A bus accident which left 19 people injured after the vehicle crashed in Manawatū this afternoon is the same model as the one involved in a fatal accident on Mt Ruapehu on Saturday.
The Herald can also reveal the 1991 Fuso bus that crashed off the road into a ditch today had failed its warrant of fitness checks eight times since 2006 - most recently in 2013, according to vehicle records.
Today's crash involved an iwi group who had travelled to Parliament.
Fuso is the same brand of bus that crashed on the Tū roa mountain road at the weekend, killing an 11-year-old West Auckland girl.
State Highway 1 was temporarily closed from 4.45pm to 6pm while the bus was recovered from the ditch.
Police said 19 people were on board the bus at the time of the crash - despite initial reports indicating there were 28 people on board.
"Six people were taken to Palmerston North Hospital with moderate injuries.
"The remaining thirteen people were taken to Whanganui Hospital with minor injuries," a spokesperson said.
The Commercial Vehicle Safety Team (CVST) is investigating the cause of the crash.
A police spokesman said the bus crashed into a ditch at the intersection of SH1 and Rowe Rd in Rongotea at 2.47pm today.
"There are varying reports of injury statuses and at this stage the number of injuries has not been determined," police said in a statement at the time.
A witness at the scene told the Herald the bus was on its side.
Ngai Te Rangi Iwi chief executive Paora Stanley issued a statement tonight saying "a bus carrying whānau returning from Parliament" was involved in the crash.
The vehicle had been returning to Tauranga from Wellington.
The statement said the injured passengers had been taken to Whanganui and Palmerston North hospitals.
A police officer on the scene said there were 19 people on board the bus, including the driver.
A St John spokeswoman said 17 people were transported to hospital - 13 with minor injuries to Whanganui Hospital and four with minor to serious injuries to Palmerston North Hospital.
A reporter on scene said conditions were "beautiful" and was told by police the bus was heading northbound before ending up in the ditch.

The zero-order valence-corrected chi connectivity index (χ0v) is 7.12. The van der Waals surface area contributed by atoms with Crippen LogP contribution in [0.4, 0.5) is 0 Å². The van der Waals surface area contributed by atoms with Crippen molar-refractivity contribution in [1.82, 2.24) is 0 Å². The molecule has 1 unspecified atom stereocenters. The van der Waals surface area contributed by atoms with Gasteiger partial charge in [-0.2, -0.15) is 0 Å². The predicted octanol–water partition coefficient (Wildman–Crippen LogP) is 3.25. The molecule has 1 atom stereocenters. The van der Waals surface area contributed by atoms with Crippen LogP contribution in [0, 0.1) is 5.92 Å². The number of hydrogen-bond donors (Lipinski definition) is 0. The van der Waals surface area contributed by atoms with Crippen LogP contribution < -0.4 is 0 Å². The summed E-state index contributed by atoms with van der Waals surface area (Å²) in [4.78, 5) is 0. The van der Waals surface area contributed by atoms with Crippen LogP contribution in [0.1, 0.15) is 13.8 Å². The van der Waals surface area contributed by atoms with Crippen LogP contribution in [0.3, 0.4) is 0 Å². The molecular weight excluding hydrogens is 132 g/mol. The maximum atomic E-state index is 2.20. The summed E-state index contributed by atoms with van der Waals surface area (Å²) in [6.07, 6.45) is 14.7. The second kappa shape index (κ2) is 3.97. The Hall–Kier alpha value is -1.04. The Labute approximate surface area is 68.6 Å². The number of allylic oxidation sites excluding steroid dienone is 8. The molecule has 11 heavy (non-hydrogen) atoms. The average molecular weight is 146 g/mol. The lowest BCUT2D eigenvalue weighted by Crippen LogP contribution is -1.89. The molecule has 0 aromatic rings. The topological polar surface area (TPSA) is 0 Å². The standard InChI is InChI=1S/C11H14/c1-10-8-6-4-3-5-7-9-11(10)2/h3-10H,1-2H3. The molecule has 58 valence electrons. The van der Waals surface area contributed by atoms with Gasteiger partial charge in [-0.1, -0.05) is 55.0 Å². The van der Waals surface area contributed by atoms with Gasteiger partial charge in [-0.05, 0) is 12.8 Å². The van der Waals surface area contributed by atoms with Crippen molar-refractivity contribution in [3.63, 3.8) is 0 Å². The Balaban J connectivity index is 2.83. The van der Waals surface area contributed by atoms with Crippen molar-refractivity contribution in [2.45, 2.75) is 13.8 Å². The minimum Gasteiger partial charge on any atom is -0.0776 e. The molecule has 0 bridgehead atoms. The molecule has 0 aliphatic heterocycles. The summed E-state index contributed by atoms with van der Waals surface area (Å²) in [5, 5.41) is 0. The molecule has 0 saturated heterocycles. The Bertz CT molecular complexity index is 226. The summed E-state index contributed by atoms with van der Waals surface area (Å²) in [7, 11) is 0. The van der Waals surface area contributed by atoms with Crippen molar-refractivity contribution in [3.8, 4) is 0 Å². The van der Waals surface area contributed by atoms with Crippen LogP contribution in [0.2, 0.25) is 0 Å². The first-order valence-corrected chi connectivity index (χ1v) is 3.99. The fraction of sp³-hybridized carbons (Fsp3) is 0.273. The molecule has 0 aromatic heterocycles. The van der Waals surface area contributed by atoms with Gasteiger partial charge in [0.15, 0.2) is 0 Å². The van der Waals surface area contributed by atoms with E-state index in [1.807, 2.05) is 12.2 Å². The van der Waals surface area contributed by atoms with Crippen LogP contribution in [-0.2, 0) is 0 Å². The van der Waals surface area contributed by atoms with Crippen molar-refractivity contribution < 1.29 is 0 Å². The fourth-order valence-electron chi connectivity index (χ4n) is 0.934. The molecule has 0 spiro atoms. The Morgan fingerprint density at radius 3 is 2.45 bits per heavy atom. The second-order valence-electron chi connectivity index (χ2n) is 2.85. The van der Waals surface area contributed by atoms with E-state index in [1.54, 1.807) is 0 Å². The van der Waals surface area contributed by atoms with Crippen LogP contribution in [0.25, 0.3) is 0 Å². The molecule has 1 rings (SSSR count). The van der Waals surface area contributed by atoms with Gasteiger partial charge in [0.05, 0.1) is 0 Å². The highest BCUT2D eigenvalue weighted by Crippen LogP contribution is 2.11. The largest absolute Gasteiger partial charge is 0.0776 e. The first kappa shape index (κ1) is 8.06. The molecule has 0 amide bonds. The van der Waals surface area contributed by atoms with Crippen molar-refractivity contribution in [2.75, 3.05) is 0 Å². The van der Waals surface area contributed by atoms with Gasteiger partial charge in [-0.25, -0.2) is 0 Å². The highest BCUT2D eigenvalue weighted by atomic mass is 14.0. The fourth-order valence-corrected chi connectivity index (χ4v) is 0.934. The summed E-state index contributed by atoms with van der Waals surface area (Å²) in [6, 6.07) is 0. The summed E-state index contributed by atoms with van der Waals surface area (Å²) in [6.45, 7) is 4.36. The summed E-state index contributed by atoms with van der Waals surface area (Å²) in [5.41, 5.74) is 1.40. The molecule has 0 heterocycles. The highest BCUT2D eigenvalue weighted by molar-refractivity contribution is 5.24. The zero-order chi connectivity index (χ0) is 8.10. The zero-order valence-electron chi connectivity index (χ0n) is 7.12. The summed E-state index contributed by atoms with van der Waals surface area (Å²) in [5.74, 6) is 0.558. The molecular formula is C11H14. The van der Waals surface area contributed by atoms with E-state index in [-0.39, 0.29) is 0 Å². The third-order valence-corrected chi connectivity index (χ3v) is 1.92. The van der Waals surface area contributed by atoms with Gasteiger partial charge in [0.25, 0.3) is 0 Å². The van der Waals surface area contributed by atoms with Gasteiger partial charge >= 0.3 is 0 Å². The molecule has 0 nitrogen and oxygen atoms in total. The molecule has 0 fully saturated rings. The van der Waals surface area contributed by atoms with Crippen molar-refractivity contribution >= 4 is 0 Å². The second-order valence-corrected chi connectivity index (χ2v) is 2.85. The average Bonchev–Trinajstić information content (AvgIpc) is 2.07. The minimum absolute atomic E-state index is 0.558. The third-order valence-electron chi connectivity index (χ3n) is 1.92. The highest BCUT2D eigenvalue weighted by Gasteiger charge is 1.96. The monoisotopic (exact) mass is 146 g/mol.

Initial reports from a Fire and Emergency New Zealand spokesman said the Rongotea Fire Brigade said there were 28 people on board.
The reports suggested the bus had tipped upside down, he said.
None of those on board had been trapped but people had suffered mostly moderate and minor injuries, he said. They were being taken to Palmerston North Hospital for treatment.
One person was in a serious condition and was transported to Palmerston North Hospital by ambulance, he said.
A service station worker in Rongotea said earlier that they had seen three police vehicles and a fire truck racing past.
The crash is the second involving a bus in less than a week after an 11-year-old girl died on Mount Ruapehu on Saturday.
Hannah Francis was killed when the bus crashed while descending the mountain. Passengers on the bus said its brakes appeared to have failed.
The 1994 Mitsubishi Fuso bus involved in that crash had failed nine Certificate of Fitness inspections between 2005 and 2016, and at the end of May this year had recorded 277,885km traveled.
Ross Copland, Chief Executive of Ruapehu Alpine Lifts (RAL) is hoping passengers on the bus involved in the accident at the weekend will make contact.
"Our priority this week has been connecting with everyone on that bus however privacy restrictions have made this a challenge. We would like to ensure that passengers are on the road to recovery, well supported and also keep them updated with the investigation that's underway," Ross says.
While the investigation continues Mt Ruapehu has outsourced its transport and suspended its own transport service.
Meanwhile, police are urging New Zealand motorists to take extra care on the roads during winter.
National manager of road policing, Superintendent Steve Greally wants to remind drivers to be "vigilant this winter about driving to the conditions".
"We want people to be aware they could encounter snow, ice, flooding, or high winds, and remember it's vital they adjust to these conditions.
"You need to put the safety of yourself and your passengers first," Greally said.
Winter driving tips from the NZ Transport Agency
• Avoid travel in bad weather if you can. Allow extra time if your travel can't be delayed.
• If driving a long way, take regular breaks and share the driving where you can.
• Plan to drive during daylight hours when visibility is better and hazards like ice and snow are less likely. These hazards rapidly multiply at night.
• Avoid sudden braking or turning that could cause you to skid. Accelerate and brake gently. Use your highest gear travelling uphill and your lowest downhill.
• Ensure your vehicle is roadworthy and keep at least half a tank of fuel in your vehicle in case of diversions or road closures.